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The Strathprints institutional repository is a digital archive of University of Strathclyde research outputs.

Strathprints serves world leading Open Access research by the University of Strathclyde, including research by the Strathclyde Institute of Pharmacy and Biomedical Sciences (SIPBS), where research centres such as the Industrial Biotechnology Innovation Centre (IBioIC), the Cancer Research UK Formulation Unit, SeaBioTech and the Centre for Biophotonics are based.

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Quantitative assessment of the risks of reducing the routine swabbing requirements for the detection of Taylorella equigenitalis

Wood, J.L.N. and Kelly, Louise Anne and Cardwell, J.M. and Park, A.W. (2005) Quantitative assessment of the risks of reducing the routine swabbing requirements for the detection of Taylorella equigenitalis. Veterinary Record, 157 (2). pp. 41-46. ISSN 0042-4900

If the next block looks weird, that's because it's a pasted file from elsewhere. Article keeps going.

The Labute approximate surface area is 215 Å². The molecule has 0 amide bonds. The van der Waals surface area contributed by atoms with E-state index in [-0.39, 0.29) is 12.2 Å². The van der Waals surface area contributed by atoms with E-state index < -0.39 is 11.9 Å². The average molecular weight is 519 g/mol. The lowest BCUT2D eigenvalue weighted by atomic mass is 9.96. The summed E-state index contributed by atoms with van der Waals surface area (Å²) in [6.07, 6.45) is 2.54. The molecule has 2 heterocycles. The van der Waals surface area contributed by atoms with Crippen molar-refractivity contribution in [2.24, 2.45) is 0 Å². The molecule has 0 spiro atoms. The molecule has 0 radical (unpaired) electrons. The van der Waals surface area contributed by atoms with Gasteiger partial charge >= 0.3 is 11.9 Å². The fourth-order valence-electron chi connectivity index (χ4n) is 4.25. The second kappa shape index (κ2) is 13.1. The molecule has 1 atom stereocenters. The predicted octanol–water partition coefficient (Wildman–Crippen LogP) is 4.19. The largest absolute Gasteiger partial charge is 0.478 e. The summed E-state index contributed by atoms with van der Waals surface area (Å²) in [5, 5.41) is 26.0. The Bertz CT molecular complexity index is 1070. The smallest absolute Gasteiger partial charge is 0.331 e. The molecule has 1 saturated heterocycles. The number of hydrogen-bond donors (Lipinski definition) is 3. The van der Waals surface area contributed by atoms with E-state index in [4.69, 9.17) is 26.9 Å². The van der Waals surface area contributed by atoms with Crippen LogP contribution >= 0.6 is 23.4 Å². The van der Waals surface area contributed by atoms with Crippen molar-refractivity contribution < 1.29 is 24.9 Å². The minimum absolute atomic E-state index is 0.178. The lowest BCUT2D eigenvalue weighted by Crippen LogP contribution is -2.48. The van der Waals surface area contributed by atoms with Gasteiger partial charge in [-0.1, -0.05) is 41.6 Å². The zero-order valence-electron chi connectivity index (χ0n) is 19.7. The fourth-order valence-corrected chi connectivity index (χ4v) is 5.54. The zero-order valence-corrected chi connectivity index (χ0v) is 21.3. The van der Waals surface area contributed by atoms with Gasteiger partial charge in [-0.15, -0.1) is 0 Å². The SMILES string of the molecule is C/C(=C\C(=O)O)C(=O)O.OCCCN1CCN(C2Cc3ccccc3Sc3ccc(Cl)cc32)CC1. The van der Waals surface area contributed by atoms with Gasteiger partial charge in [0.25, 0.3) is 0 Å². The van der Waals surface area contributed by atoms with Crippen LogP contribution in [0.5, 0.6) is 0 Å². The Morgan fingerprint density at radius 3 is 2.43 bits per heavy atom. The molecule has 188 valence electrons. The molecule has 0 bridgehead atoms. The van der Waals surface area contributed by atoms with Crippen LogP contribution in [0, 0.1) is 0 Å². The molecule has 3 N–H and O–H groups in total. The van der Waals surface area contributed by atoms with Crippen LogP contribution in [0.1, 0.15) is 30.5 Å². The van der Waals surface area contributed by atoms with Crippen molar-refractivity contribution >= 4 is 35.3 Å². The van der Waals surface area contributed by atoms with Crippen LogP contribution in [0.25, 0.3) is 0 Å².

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Abstract

The transmission of contagious equine metritis (CEM) on stud farms in Britain, Ireland and other European countries is prevented by following the recommendations in the Horserace Betting Levy Board’s Code of Practice on CEM. A quantitative risk assessment was undertaken to estimate the likely impact of removing the recommendation, from the 2002 code, to culture endometrial or cervical swabs microaerophilically for the presence of Taylorella equigenitalis, the causative organism. The scientific literature was reviewed for evidence about the anatomical distribution of T equigenitalis at different times after infection and it was found that, in chronically infected mares, the organism was detectable in the clitoral swabs of nearly 93 per cent, but in the cervical swabs of only 31 per cent. In contrast, in acutely infected mares, the organism was detectable in the clitoral swabs of nearly 69 per cent, but in the cervical swabs of 84 per cent. By using these results, a quantitative risk assessment was undertaken, assessing the likely effects of removing the recommendation that swabs from the cervix of low-risk mares should be cultured for T equigenitalis. The results were sensitive to the prevalence of the infection, but when it was low, there appeared to be few benefits in continuing to culture cervical swabs routinely. However, such swabs are vital when the disease is suspected.